From soaring downtown high-rises, to wide-open prairies just to the west and the undulating waves of Lake Michigan…
…creating never-ending textures, the City of Chicago, home to America’s Beauty Show, offered inspiration and motivation to the Cosmetologists Chicago Photo Trend Team that created Hi-Wi Hair for 2014!
Co-Director Karen Gordon, of J. Gordon Designs, says “Hi-Wi Hair is all about VOLUME! We’ve taken salon styling to new dimensions while maintaining a sense of wearability. We’re all looking to reverse past seasons’ flat, overly straight hair, and bring texture into the hair fashion conversation with our clients. Hi-Wi Hair accomplishes our goal.”
The Cosmetologists Chicago 2014 Photo Trend Team also included Co-Director John Gialluisi, of Mario Tricoci Salons and Spas; Paul Chambers, of Kuttin’Ege Salon; Laura Kelley-Hayes, of The East Studio Salon; Sarah Koseck and Fran Ciolla, of Mario Tricoci Salons & Spas; Paul Wilson, of Art + Science Salons; and Chloe Zolo, of J. Gordon Salons.
The past three years CC has invited more than 20 hairdressers and 20 assistants from salons throughout the Chicagoland area to participate on the Photo Team, leading to the development of both the Hi-Wi and Androge collections.
“The thing that’s really cool about Cosmetologists Chicago,” noted John Gialluisi while on set, “is that we bring everyone together from all over the area. There are no egos in the room! Everyone on the team has an open mind and is excited to be part of this shoot. It’s an honor, really, to be chosen to represent Chicago in this way.”
Each salon group created two special textured and volume looks, and each interpreted Hi-Wi Hair to accent the color, texture and facial shape of their model. Braids were incorporated into some of the looks to capture the popularity of this strong movement in salons…especially during spring months of proms, weddings and other events encouraging salon-done up-do’s.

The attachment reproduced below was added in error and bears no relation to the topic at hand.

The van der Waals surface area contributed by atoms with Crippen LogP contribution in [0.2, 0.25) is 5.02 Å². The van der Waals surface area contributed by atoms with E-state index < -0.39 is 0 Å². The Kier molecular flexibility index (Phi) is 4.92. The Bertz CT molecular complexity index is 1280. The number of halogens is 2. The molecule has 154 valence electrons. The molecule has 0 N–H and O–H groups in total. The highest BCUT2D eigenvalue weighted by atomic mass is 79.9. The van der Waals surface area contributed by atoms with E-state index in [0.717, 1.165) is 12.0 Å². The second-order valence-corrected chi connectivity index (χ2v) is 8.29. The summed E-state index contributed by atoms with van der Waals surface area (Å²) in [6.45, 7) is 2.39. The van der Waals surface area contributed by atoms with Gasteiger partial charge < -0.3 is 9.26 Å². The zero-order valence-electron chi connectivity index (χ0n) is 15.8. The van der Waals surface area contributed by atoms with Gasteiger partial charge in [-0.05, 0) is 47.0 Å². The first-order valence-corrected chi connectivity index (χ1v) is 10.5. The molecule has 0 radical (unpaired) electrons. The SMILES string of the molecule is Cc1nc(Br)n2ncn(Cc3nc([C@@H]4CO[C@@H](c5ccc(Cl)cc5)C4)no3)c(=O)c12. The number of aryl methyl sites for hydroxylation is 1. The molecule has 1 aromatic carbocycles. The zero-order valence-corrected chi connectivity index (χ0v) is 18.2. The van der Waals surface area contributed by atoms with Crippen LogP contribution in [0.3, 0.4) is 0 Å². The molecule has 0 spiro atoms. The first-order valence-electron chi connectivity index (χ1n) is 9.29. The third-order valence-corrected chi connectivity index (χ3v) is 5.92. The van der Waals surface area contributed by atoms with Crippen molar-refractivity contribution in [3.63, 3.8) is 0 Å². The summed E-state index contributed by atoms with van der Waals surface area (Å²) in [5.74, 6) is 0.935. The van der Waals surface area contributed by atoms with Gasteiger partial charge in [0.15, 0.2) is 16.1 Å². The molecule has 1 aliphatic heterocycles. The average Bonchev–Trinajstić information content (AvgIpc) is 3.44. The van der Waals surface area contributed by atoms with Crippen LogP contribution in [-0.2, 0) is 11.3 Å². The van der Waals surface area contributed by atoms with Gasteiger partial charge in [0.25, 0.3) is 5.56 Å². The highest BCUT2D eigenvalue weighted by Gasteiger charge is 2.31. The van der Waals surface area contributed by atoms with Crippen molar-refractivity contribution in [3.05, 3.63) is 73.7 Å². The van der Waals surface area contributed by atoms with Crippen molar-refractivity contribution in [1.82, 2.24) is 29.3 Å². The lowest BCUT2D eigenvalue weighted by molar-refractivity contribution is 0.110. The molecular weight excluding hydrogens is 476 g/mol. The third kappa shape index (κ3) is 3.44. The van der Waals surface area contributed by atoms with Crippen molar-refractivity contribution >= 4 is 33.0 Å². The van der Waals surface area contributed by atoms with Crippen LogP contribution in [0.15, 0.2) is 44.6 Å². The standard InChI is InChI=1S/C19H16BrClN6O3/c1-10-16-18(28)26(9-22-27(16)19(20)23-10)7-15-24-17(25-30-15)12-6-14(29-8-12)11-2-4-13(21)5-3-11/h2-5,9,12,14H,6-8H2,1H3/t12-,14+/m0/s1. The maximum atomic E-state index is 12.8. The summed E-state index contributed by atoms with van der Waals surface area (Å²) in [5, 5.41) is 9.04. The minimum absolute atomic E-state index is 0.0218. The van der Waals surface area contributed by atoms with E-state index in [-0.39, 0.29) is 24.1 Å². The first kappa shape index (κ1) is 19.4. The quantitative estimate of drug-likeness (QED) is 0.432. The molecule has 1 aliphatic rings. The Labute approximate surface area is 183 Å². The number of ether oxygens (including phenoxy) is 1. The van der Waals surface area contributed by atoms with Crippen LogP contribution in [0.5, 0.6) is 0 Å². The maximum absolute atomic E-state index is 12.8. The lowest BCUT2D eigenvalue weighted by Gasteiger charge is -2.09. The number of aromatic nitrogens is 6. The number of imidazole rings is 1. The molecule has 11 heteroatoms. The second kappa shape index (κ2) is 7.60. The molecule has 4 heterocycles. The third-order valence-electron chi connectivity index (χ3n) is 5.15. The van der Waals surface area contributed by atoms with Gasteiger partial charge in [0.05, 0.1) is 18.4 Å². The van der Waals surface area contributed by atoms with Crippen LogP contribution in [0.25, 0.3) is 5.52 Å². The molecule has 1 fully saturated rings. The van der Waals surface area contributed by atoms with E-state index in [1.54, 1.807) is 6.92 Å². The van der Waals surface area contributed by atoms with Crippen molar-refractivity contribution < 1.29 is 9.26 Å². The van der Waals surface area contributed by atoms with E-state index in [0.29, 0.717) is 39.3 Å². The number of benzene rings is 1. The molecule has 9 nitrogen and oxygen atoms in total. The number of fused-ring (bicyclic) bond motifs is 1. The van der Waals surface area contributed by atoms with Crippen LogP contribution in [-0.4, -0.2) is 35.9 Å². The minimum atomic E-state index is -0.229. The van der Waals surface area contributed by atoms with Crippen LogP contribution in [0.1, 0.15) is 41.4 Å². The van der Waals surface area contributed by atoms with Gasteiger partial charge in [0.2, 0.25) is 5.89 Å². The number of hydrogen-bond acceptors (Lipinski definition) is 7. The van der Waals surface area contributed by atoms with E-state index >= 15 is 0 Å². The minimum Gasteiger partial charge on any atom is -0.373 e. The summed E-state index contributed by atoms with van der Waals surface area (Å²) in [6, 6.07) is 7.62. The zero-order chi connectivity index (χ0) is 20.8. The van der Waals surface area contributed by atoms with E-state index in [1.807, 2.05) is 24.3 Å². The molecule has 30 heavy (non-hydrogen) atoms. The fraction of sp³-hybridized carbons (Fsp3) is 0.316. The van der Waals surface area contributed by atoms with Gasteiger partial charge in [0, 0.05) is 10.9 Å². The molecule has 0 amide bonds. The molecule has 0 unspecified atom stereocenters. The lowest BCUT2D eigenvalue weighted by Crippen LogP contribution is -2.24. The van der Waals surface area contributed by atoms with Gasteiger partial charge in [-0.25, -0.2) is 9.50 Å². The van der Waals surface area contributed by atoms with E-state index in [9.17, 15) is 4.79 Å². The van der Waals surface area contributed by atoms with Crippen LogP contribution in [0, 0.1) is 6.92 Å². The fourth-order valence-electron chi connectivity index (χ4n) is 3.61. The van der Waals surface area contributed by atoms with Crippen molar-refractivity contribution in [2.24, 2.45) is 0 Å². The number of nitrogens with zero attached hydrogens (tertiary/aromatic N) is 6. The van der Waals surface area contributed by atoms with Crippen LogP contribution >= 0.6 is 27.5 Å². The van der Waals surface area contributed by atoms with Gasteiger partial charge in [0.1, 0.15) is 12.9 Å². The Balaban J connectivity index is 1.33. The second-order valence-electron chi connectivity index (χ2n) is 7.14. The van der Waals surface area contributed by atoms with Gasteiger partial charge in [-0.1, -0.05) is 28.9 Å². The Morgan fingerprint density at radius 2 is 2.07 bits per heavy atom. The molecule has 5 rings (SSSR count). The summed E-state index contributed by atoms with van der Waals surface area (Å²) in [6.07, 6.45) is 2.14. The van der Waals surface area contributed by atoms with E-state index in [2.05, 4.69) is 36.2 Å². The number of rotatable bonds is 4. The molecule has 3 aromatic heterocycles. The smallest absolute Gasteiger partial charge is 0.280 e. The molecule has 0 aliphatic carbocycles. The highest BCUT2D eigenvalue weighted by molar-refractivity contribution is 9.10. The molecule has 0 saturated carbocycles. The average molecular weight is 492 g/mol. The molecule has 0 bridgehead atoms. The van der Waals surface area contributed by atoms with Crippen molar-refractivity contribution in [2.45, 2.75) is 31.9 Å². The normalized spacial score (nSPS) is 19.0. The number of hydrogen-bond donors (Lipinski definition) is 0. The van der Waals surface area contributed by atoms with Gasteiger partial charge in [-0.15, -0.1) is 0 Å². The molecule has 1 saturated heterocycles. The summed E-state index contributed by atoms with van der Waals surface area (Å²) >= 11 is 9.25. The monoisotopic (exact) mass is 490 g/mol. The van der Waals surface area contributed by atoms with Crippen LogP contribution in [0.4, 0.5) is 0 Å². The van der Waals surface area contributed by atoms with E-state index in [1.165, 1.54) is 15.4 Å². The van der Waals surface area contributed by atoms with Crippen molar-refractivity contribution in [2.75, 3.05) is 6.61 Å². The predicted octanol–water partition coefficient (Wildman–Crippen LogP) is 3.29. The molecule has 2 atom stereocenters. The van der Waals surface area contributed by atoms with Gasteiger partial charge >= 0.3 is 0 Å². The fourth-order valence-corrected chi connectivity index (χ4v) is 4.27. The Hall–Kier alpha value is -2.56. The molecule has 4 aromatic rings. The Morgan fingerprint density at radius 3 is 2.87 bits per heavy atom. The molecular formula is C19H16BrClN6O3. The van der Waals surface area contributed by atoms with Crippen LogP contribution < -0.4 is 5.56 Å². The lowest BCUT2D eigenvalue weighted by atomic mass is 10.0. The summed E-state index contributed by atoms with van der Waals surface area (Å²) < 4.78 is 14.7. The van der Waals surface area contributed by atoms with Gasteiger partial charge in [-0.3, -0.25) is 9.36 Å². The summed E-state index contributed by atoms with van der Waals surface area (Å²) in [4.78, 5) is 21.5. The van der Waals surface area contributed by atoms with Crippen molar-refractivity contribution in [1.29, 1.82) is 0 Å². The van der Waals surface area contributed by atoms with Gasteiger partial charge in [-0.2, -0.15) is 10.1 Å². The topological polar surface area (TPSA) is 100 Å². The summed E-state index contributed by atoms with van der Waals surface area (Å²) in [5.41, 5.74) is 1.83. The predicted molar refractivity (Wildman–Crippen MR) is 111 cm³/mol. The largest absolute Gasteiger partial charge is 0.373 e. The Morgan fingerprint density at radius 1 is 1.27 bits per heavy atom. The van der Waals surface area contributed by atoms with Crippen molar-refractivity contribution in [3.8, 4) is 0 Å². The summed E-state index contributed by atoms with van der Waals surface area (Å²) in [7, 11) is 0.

Hi-Wi Hair How-To’s
All the teams used a potpourri of styling products and tools, along with individual talents and imagination to create Hi-Wi Hair.
Paul Chambers and Tifany Constantine, of Kuttin’Ege, French-braided their model with no product added. After taking down the braids, Paul added a moisturizing cream to control frizz and maintain the fine-textured hair, then used a pick to open up the texture from roots to ends. Previously, they warmed her natural dark, ash brown color with a rich warm red-orange base and 5-volume highlights to emphasize the texture.
Laura Kelley-Hayes and Erica Everson, of The East Studio Salon, first set the hair in large brick-layered sections with a figure-eight pattern around large hairpins, then set each pin section with a flat iron. After removing pins, they expanded the texture with their fingers, added wefts to create length and shape, and backcombed for a light and airy texture. They even sewed the shape in place with extension thread and needle!
They added a French braid into a second, asymmetric look. Dry shampoo and volumizing powder, along with mousse and heat protective spray, were used along with a shimmery pomade to help smooth the base with a high shine and gloss.
Sarah Koseck and Fran Ciolla, of Mario Tricoci Salons & Spas, first sectioned and crimped, then teased the crown to create volume. It was really “hand-built” by sectioning and tucking, teasing and pinning to give it a base. That’s all her natural hair!
Internal texture was added for a second look that also incorporated braids as a base and then flat-ironing the braids for even more texture. A lot of dry texture spray and powder was used.
Chloe Zolo, of J. Gordon Designs, first sectioned the crown to create a deep wave on their short hair model. Previously, they had added a few dimensional lowlights to her bleached and toned hair. To achieve desired height, the hair was backcombed at the root, then sprayed and “set” with a blow dryer.
A fishtail braid… slightly “messed up” to add texture… was added for a second, more dramatic look.
Paul Wilson, of Art + Science Salons, gave his male model a haircut that combined classic barber-style shaping at the nape, juxtaposed with a loose, modern, textural interior. Using a firm hold men’s gel to give him a strong base to create any finished look, Paul blew the hair dry with hands, added a clay product and created first a loose finish then a more groomed style. “Nothing fussy,” says Paul, “for male clients in Spring 2014.”